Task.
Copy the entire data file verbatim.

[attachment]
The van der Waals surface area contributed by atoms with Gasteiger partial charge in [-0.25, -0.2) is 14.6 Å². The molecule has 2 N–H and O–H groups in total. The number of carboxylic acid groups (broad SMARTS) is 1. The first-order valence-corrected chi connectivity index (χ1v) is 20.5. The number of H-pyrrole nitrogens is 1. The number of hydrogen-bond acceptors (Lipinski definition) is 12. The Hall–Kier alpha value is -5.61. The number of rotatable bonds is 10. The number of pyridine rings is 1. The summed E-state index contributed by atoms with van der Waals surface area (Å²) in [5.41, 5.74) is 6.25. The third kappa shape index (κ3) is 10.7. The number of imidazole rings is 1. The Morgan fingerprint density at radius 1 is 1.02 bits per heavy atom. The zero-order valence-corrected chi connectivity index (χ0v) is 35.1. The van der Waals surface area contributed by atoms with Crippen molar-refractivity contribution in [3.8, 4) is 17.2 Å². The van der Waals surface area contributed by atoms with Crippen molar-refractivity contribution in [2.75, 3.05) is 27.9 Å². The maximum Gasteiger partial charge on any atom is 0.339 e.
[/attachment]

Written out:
The van der Waals surface area contributed by atoms with Gasteiger partial charge in [-0.25, -0.2) is 14.6 Å². The molecule has 2 N–H and O–H groups in total. The number of carboxylic acid groups (broad SMARTS) is 1. The first-order valence-corrected chi connectivity index (χ1v) is 20.5. The number of H-pyrrole nitrogens is 1. The number of hydrogen-bond acceptors (Lipinski definition) is 12. The Hall–Kier alpha value is -5.61. The number of rotatable bonds is 10. The number of pyridine rings is 1. The summed E-state index contributed by atoms with van der Waals surface area (Å²) in [5.41, 5.74) is 6.25. The third kappa shape index (κ3) is 10.7. The number of imidazole rings is 1. The Morgan fingerprint density at radius 1 is 1.02 bits per heavy atom. The zero-order valence-corrected chi connectivity index (χ0v) is 35.1. The van der Waals surface area contributed by atoms with Crippen molar-refractivity contribution in [3.8, 4) is 17.2 Å². The van der Waals surface area contributed by atoms with Crippen molar-refractivity contribution in [2.75, 3.05) is 27.9 Å². The maximum Gasteiger partial charge on any atom is 0.339 e.